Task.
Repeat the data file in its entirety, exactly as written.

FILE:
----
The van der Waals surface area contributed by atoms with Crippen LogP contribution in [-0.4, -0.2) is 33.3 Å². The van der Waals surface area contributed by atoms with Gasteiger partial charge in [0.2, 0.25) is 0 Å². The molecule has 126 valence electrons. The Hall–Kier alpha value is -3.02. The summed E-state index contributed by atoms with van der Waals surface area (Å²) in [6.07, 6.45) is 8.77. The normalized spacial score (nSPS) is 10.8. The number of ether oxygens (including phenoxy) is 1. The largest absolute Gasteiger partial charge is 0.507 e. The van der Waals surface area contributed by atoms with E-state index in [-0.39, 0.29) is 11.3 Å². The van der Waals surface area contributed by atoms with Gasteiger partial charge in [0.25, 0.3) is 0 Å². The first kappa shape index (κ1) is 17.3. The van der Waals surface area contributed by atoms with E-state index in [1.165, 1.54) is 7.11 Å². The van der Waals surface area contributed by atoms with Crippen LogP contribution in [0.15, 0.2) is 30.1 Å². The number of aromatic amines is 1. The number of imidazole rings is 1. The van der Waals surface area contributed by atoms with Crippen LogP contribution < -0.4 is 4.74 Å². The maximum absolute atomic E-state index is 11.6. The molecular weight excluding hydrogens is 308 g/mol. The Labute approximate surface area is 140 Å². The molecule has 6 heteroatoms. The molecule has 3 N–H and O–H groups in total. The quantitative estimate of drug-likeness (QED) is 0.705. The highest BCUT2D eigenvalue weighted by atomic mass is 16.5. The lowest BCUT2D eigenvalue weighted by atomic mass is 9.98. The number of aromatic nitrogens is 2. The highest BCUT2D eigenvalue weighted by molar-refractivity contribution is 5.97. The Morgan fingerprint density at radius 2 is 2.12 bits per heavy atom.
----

The van der Waals surface area contributed by atoms with Crippen LogP contribution in [-0.4, -0.2) is 33.3 Å². The van der Waals surface area contributed by atoms with Gasteiger partial charge in [0.2, 0.25) is 0 Å². The molecule has 126 valence electrons. The Hall–Kier alpha value is -3.02. The summed E-state index contributed by atoms with van der Waals surface area (Å²) in [6.07, 6.45) is 8.77. The normalized spacial score (nSPS) is 10.8. The number of ether oxygens (including phenoxy) is 1. The largest absolute Gasteiger partial charge is 0.507 e. The van der Waals surface area contributed by atoms with E-state index in [-0.39, 0.29) is 11.3 Å². The van der Waals surface area contributed by atoms with Gasteiger partial charge in [0.25, 0.3) is 0 Å². The first kappa shape index (κ1) is 17.3. The van der Waals surface area contributed by atoms with E-state index in [1.165, 1.54) is 7.11 Å². The van der Waals surface area contributed by atoms with Crippen LogP contribution in [0.15, 0.2) is 30.1 Å². The number of aromatic amines is 1. The number of imidazole rings is 1. The van der Waals surface area contributed by atoms with Crippen LogP contribution < -0.4 is 4.74 Å². The maximum absolute atomic E-state index is 11.6. The molecular weight excluding hydrogens is 308 g/mol. The Labute approximate surface area is 140 Å². The molecule has 6 heteroatoms. The molecule has 3 N–H and O–H groups in total. The quantitative estimate of drug-likeness (QED) is 0.705. The highest BCUT2D eigenvalue weighted by atomic mass is 16.5. The lowest BCUT2D eigenvalue weighted by atomic mass is 9.98. The number of aromatic nitrogens is 2. The highest BCUT2D eigenvalue weighted by molar-refractivity contribution is 5.97. The Morgan fingerprint density at radius 2 is 2.12 bits per heavy atom.